Danger : Brains
From: J. M. Hogan, Mrs H. D. Glover, Lt James T. Keel, Margaret M. Mahon, R. Furneaux Jordan, I. David Adams, R. C. H. Genochio, Israel Shahak, Lord Campbell of Eskan, Daniel de W. Rogers, Caroline Heller, R. Miller Yardley, Brigadier D. C. P. Phelps.
Sett,—I have read with special interest your com- ments on the speech made by Sir Alec Clegg to the recent NUT conference.
In your 'Spectator's Notebook' for January 6 you say: 'Warning darkly against the danger of segregating children according to the size of their brains and turning the public schools into schools "for a super-Elite," he [Sir Alec] asked "why is it (having rejected grading by birth and wealth) that we cannot resist this compulsion to create a status structure in our society?"' What you claim Sir Alec said about the public schools he did, in fact. say about the direct-grant schools. There is a significant difference. In the sec- tion of his address from which you quote he was trying to establish two separate points. First, if an attempt were to be made to give 'a semblance of comprehensive lacquer to the public schools' by sending to them at public cost a small percentage of selected pupils, the comprehensive schools might be drained of some of their best pupils. By this means there was a danger of 'the social and edu- cational pacemakers being syphoned off from the maintained schools.' Please note that Sir Alec was referring to the dangers of denuding the schools which are to serve the great majority of the nation's children of those who may be most capable of exer- cising social and cultural as well as intellectual influence. There was no mention of the public schools being for 'an intellectual Elite.'
Most of the public schools are independent and if some people wish to opt out of the maintained system and pay the full economic rate for their choice it is hard to see what can be done about it. It is scarcely conceivable that a government of this country, however pragmatic, will set out to outlaw the independent schools in the foreseeable future. Sir Alec has not suggested this. On the contrary, he is on record repeatedly as recommending that they be left to get on with their job—neither aided nor hindered by public authorities. But he sees no point in attempting to put a gloss on the private sector so as to pretend that it is becoming compre- hensive in any normal sense of the term.
The case he makes about the direct-grant schools is entirely different. The Secretary of State provides substantial subsidies for the maintenance of these schools and some of these are intellectually selec- tive to a remarkable degree. What Sir Alec is questioning is the logic of a situation in which the Secretary of State requires local education authori- ties to establish comprehensive secondary schools and get rid of selection according to intellectual ability while he himself continues to subsidise the most extreme manifestation of the feature he finds so repugnant.
If it seems to you, sir, that I am labouring a somewhat pedantic distinction, may I conclude by taking exception to your final patronising question, 'Would it be too much for our modern educationalists to acknowledge that there are higher values than mateyness?' I cannot believe that modem educa- tionists are interested in `mateyness.' They are, however, very much concerned about the qualities that promote co-operative endeavour. The capacity to understand and sympathise with other people's problems and points of view seems to many of us to be one of those qualities—and one that is essen- tial to effective management. The publishing and printing industries, among many others, now illus- trate how urgent it is that educationists should give their closest possible attention to these needs. De- creasing numbers of them think that a solution is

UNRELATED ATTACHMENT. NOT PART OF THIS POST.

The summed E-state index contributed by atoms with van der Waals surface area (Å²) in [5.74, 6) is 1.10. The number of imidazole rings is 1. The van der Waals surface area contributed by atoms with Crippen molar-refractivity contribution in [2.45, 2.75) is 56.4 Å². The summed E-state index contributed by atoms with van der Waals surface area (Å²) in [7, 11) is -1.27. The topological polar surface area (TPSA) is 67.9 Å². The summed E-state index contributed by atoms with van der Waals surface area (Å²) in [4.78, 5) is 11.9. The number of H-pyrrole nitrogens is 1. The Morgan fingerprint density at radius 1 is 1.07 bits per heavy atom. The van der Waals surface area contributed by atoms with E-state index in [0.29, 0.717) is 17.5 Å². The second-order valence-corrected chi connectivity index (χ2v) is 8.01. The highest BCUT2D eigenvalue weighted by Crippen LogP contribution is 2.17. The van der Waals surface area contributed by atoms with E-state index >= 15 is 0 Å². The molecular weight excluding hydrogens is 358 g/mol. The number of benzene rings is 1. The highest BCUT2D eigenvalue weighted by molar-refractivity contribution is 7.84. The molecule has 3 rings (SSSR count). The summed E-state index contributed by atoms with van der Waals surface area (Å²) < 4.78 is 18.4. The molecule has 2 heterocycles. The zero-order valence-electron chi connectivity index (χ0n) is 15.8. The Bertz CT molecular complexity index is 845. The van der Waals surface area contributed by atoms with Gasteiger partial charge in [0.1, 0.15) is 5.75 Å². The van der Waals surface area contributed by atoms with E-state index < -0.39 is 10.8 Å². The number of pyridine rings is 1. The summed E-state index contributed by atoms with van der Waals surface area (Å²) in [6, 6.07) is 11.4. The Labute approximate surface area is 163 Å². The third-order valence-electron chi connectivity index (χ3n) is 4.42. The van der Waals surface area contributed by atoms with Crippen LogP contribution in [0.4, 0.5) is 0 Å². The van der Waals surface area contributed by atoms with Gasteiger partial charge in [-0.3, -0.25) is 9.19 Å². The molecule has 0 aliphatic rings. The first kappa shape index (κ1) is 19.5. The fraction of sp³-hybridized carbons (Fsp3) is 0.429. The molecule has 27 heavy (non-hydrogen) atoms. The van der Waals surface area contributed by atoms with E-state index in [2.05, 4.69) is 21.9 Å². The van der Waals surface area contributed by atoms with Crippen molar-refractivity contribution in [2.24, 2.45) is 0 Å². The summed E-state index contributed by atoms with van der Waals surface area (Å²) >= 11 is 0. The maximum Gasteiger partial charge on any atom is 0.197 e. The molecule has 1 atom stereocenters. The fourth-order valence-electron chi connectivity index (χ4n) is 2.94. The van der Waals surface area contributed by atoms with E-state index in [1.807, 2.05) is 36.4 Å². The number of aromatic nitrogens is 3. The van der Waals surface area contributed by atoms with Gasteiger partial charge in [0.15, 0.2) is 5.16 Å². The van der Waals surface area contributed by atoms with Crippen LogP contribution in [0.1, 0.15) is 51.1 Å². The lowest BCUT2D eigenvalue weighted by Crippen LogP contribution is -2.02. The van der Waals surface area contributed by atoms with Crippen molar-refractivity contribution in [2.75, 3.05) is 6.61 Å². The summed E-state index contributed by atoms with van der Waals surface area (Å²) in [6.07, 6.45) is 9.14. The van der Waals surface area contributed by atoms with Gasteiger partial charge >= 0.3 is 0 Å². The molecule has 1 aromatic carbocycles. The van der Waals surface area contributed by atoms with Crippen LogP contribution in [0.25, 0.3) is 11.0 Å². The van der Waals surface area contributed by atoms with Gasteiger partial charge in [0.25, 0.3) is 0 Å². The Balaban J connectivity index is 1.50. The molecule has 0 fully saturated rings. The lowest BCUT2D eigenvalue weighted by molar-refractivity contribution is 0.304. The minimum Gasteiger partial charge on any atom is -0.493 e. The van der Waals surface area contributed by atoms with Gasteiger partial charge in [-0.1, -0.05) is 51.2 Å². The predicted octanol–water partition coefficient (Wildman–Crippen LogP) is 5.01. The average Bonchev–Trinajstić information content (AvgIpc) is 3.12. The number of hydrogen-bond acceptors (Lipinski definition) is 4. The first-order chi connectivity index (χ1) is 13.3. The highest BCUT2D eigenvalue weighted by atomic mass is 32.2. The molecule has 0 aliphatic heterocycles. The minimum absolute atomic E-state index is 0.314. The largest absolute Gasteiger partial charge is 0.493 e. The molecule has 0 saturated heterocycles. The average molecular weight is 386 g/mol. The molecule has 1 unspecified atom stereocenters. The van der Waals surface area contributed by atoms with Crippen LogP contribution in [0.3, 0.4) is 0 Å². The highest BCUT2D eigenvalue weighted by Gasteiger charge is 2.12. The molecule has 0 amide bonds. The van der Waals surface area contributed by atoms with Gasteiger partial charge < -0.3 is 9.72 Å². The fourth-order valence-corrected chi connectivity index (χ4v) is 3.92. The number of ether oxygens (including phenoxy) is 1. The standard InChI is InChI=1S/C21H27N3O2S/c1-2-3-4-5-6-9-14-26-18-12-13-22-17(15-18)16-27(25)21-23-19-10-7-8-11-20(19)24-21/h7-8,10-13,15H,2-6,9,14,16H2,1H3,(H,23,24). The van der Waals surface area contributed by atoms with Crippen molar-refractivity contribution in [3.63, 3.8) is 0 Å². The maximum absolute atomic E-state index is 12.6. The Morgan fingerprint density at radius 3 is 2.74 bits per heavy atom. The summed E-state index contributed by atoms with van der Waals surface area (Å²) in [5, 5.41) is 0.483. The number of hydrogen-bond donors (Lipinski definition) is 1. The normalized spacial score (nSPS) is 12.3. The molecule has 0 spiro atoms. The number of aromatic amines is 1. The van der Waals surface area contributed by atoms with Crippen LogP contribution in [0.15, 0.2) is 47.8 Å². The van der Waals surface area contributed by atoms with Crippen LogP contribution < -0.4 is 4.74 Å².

to be found in the segregation at an early age of those who are to 'lead' society politically, socially or industrially. This is not to suggest that there should be no differentiation of treatment. Of course there are differences in the needs of all young people. Apparently you, sir, think these can only be met by sending them to different schools—which pre- supposes that you believe that reliable decisions can be taken about those needs at an early age. And presumably you don't mind if, in the process, the head and the tail of society become utterly remote from each other—in spite of considerable historical evidence that this tendency almost always ends disastrously.
More and more educationists are coming to believe that it is possible to make provision for widely differing needs and to avoid the segregation that results in social stratification and industrial strife. Some who hold that belief do so as a result of a lifetime of hard-won professional experience. Sir Alec Clegg is one of these. It really is very naughty of you to try to dismiss these serious matters by reference to 'mateyness.'
J. M. HOGAN 1 Hollin Lane, Leeds 16
[Nigel Lawson writes: I apologise for blurring the distinction between the two halves of Sir Alec Clegg's speech, but it still seems to me that there is one basic issue involved: the place of egalitarian- ism in education. In brief, I do not believe that the purpose of education is to solve the problems of the publishing and printing industries. Nor, incidentally, Is there any evidence whatever to suggest that edu- cational 'segregation' leads to industrial strife. The United States, with virtually no segregation, has considerably more industrial strife than Britain.]